Mr. Michael Jack (Fylde) (Con): On a point of order, Mr. Deputy Speaker. In my business question a moment ago, I properly referred to the importance of climate change, with reference to the Prime Minister's remarks. My further observations involved making a sensible request, particularly in the light of the investigation that the Environment, Food and Rural Affairs Committee is to undertake into matters connected with the Kyoto protocol post-2012. Will you rule whether the Leader of the House was in order in not addressing that issue or
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being helpful in response to a Member's question, as the code of ministerial practice requires, in not indicating whether parliamentary time was available to assist the work of the Select Committee and in responding to me in simply party political terms on a serious issue?

Mr. Deputy Speaker: It would not be a unique occasion in the annals of parliamentary history if a Minister did not give the fullest answer to a question. The right hon. Gentleman must not pursue business questions now, but in a spirit of indulgence, as we are on the eve of the recess, I allowed him to put that point on the record.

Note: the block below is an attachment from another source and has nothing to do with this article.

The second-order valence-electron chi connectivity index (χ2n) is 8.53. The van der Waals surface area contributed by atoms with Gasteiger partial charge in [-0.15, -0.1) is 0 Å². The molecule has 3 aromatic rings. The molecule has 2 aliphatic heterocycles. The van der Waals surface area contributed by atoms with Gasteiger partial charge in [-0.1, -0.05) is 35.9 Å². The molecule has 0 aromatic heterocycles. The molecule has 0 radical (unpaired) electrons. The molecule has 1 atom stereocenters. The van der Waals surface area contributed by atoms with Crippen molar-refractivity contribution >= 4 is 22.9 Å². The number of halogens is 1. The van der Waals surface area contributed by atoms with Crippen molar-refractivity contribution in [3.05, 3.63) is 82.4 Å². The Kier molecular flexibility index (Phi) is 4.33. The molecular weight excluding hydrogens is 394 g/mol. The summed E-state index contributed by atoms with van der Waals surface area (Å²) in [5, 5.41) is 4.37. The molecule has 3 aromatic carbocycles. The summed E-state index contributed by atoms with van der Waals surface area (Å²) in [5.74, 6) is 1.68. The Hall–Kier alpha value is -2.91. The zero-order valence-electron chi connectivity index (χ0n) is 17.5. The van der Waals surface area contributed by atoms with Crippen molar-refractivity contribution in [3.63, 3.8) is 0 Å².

Housing Corporation (Delegation) etc.

Mr. Secretary Prescott, supported by the Prime Minister, Mr. Chancellor of the Exchequer, Mr. Geoffrey Hoon, Mr. Secretary Clarke, Mr. David Miliband, Yvette Cooper and Jim Fitzpatrick presented a Bill to make provision about the delegation of functions by the Housing Corporation and Housing for Wales and about the validation of things done or evidenced by, and the authentication of the fixing of, their seals: And the same was read the First time; and ordered to be read a Second time on Tuesday 18 April, and to be printed. Explanatory notes to be printed [Bill 164].


Mr. Deputy Speaker (Sir Alan Haselhurst): I have to notify the House, in accordance with the Royal Assent Act 1967, that the Queen has signified her Royal Assent to the following Acts:

Appropriation Act 2006

Council Tax (New Valuation Lists for England) Act 2006

Merchant Shipping (Pollution) Act 2006

Criminal Defence Service Act 2006

National Insurance Contributions Act 2006

Terrorism Act 2006

London Olympic Games and Paralympic Games Act 2006

Immigration, Asylum and Nationality Act 2006

Consumer Credit Act 2006

Identity Cards Act 2006

Natural Environment and Rural Communities Act 2006

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Adjournment (Easter)

Motion made, and Question proposed, That this House do now adjourn.—[Mr. Heppell.]

12.24 pm